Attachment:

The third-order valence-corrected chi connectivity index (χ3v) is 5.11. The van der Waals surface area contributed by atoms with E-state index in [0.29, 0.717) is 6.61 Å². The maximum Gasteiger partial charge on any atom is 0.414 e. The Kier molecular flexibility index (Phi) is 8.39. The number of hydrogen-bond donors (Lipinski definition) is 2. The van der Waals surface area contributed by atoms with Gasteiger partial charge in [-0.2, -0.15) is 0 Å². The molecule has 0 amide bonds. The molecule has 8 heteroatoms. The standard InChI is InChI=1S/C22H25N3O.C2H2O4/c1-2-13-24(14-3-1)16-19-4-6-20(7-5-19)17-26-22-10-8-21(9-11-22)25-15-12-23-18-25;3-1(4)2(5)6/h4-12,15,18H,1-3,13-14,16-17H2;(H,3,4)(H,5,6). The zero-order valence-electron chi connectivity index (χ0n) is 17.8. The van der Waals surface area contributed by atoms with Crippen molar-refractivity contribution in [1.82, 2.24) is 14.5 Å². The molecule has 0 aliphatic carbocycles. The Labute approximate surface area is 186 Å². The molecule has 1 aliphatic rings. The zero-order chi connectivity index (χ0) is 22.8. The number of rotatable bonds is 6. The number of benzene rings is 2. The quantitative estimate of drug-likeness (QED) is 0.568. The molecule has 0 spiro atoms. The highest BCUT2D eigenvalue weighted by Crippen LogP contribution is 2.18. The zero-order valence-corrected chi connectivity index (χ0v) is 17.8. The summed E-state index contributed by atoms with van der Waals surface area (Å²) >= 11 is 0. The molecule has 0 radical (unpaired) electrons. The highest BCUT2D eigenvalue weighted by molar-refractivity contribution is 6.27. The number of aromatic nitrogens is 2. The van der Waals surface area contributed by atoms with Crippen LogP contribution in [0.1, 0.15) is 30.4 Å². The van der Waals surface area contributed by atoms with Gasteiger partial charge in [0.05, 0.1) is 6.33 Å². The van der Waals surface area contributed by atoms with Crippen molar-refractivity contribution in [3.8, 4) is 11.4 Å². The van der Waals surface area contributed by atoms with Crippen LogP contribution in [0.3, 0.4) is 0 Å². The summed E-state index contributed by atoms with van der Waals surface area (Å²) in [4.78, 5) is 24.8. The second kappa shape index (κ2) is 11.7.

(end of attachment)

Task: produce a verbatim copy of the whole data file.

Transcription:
The third-order valence-corrected chi connectivity index (χ3v) is 5.11. The van der Waals surface area contributed by atoms with E-state index in [0.29, 0.717) is 6.61 Å². The maximum Gasteiger partial charge on any atom is 0.414 e. The Kier molecular flexibility index (Phi) is 8.39. The number of hydrogen-bond donors (Lipinski definition) is 2. The van der Waals surface area contributed by atoms with Gasteiger partial charge in [-0.2, -0.15) is 0 Å². The molecule has 0 amide bonds. The molecule has 8 heteroatoms. The standard InChI is InChI=1S/C22H25N3O.C2H2O4/c1-2-13-24(14-3-1)16-19-4-6-20(7-5-19)17-26-22-10-8-21(9-11-22)25-15-12-23-18-25;3-1(4)2(5)6/h4-12,15,18H,1-3,13-14,16-17H2;(H,3,4)(H,5,6). The zero-order valence-electron chi connectivity index (χ0n) is 17.8. The van der Waals surface area contributed by atoms with Crippen molar-refractivity contribution in [1.82, 2.24) is 14.5 Å². The molecule has 0 aliphatic carbocycles. The Labute approximate surface area is 186 Å². The molecule has 1 aliphatic rings. The zero-order chi connectivity index (χ0) is 22.8. The number of rotatable bonds is 6. The number of benzene rings is 2. The quantitative estimate of drug-likeness (QED) is 0.568. The molecule has 0 spiro atoms. The highest BCUT2D eigenvalue weighted by Crippen LogP contribution is 2.18. The zero-order valence-corrected chi connectivity index (χ0v) is 17.8. The summed E-state index contributed by atoms with van der Waals surface area (Å²) >= 11 is 0. The molecule has 0 radical (unpaired) electrons. The highest BCUT2D eigenvalue weighted by molar-refractivity contribution is 6.27. The number of aromatic nitrogens is 2. The van der Waals surface area contributed by atoms with Crippen LogP contribution in [0.1, 0.15) is 30.4 Å². The van der Waals surface area contributed by atoms with Gasteiger partial charge in [0.05, 0.1) is 6.33 Å². The van der Waals surface area contributed by atoms with Crippen molar-refractivity contribution in [3.8, 4) is 11.4 Å². The van der Waals surface area contributed by atoms with Crippen LogP contribution in [0.3, 0.4) is 0 Å². The summed E-state index contributed by atoms with van der Waals surface area (Å²) in [4.78, 5) is 24.8. The second kappa shape index (κ2) is 11.7.